2024: The Year Manufacturing Tech Matures

Dec. 26, 2023
With manufacturers’ initial investments in digital transformation behind them, they’ll soon be looking to mature their systems to derive even more value using AI, the cloud, containers and cyber-physical risk management.

Digital transformation has been on business leaders’ minds for years now. Across  industries and sectors, organizations have invested trillions of dollars in digital tools to  streamline business functions, drive productivity and develop a deeper understanding of  their performance. And, in the past few years, manufacturers have finally been able to get  in on the process.    

Manufacturing’s lagging adoption is not the fault of its leaders. The first wave of enterprise  digitalization solutions focused squarely on software and solutions designed to streamline  offices and enterprise operations. Information technology (IT), not operations technology  (OT), ruled the day. Now, advancements in industrial Internet of Things (IIoT) devices have  turned digitalized manufacturing from an idealistic future into a realistic, achievable  present.    

Still, though, manufacturing has a way to go. The past year set the stage for mature digital  manufacturing, as economic and social factors that demanded a shift in approach made  headlines alongside news of extraordinary advancements in technology. Now, with the  initial investments in digital transformation behind them, manufacturers will be looking to  mature their systems to derive even more value.    

Manufacturers faced significant challenges over the past few years, with many turning to  smaller-scale tech investments to support their efforts. Now, with those initial investments  made and the returns evident, leaders within the industry are on the path to maturity. And  the technologies outlined below, which are making headlines as we round out 2023, are  perfectly aligned with that goal.   

AI: The new “dot com”

Artificial intelligence is having its moment, and rightly so. Its potential to change business  and daily life as we know it is not unlike that of the internet in its earliest days. Though  just 36% of manufacturers currently use AI (source: Wipfli), industry leaders are eager to  integrate AI at every step of the journey. In a recent Parsec study, more than half of leaders  (52%) said it was “very” or “extremely” important that their enterprise solutions have AI or  machine learning (ML) capabilities and, according to Wipfli’s research, 50% of  manufacturers plan to invest in robotics and automation.    

It makes sense, and it’s the reason manufacturing execution systems (MES) are rising in  popularity at a rapid clip. Bolstering digitalized systems with AI/ML capabilities will elevate  the value of investments by contextualizing performance metrics to illustrate opportunities  for strategic adjustments. Furthermore, the increased automation capabilities that AI  provides will help manufacturers transition their reporting, record-keeping, data  collection, scheduling and other administrative practices from analog methods. This will  not only increase efficiency but get businesses one step closer to truly connected  operations.    

Cloud infrastructure

Though cloud-based builds are common in modern enterprises, many cloud transitions  are still occurring throughout manufacturing. After all, other sectors had a significant head  start on industrial manufacturing. However, recent advancements in the technologies that  support connectivity and bandwidth reliability between sites and the cloud may help  manufacturing get up to speed more quickly than many expected.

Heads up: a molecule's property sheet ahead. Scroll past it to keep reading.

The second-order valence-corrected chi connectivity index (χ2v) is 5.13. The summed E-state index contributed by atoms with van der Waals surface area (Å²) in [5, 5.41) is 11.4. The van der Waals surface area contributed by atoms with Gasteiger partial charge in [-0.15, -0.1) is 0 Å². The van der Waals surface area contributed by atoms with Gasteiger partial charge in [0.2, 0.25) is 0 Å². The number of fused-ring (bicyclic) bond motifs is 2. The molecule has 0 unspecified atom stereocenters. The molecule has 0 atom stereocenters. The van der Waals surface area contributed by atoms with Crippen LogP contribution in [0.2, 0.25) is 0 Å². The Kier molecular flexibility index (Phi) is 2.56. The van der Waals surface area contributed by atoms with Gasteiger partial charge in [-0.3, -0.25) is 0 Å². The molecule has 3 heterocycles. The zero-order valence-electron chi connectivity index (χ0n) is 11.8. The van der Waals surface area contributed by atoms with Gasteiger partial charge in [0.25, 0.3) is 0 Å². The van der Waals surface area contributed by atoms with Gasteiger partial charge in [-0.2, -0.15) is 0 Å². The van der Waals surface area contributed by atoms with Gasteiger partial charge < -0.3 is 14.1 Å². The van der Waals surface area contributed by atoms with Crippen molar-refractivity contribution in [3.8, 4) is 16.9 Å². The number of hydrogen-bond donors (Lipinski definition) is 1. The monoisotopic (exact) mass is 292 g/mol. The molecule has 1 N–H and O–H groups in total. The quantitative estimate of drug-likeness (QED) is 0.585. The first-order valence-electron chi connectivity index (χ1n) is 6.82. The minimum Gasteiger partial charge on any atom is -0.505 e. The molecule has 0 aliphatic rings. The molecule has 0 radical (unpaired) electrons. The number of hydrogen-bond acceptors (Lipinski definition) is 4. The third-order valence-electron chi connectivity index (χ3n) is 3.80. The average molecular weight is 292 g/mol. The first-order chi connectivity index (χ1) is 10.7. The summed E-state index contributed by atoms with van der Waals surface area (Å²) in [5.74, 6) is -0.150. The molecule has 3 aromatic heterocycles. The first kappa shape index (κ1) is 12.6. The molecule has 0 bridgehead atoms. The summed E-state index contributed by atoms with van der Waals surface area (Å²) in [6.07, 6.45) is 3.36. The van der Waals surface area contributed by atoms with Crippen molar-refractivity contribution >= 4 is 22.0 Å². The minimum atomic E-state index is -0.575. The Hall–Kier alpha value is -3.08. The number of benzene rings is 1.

As engineers pursue progress in edge computing, IIoT device design and other related  fields, the potential value of cloud-based options will only grow. That will drive  improvements to the efficacy of these solutions, encouraging manufacturers with real- time application needs to continue to embrace cloud offerings.     

Cyber-physical risk management

For all of this to become a reality, industrial manufacturing IT teams need to familiarize  themselves with the unique security demands of cloud-based networks. MES applications,  for example, require integrations between physical equipment and digital systems. Not  only does this increase the potential for exposure at large, it opens equipment to cyber- attacks. This gives bad actors the chance to turn a digital attack into physical  consequences—like work stoppage, equipment damage, or even explosions or  contamination of materials.    

The prospect of managing the unique risks and needs within operational systems has been  a hindrance to manufacturers’ adoption of digital systems. While specialized OT cyber  solutions do exist, businesses often—understandably—found that they did not yet have  the IT maturity to safely manage business-critical applications. That’s unlikely to change in  2024. However, recent events have raised the profile of OT cyber concerns, expanding  knowledge and encouraging progress in the field. With both manufacturing digitalization  solutions maturing and the field of OT cyber pushing ahead, the task of balancing cyber- physical risk in OT environments will become more manageable. 


Be it in a private cloud, data center or even on-prem hosting, 2024 is likely to usher in a  shift in the accessibility of containers. Their notable benefits—like portability, scalability  and agility—have made them desirable, but the tools and expertise needed to host them  were expensive and impeded use.    

Now, containers are on their way to commoditization, not unlike virtual machines (VMs)  before them. As skills in this space become more common and the equipment and tools  needed to support the model become more widespread, manufacturers will be able to  take advantage of the benefits of the model to mature their systems.  

Bill Rokos is chief technology officer at Parsec Automation and a member of MESA.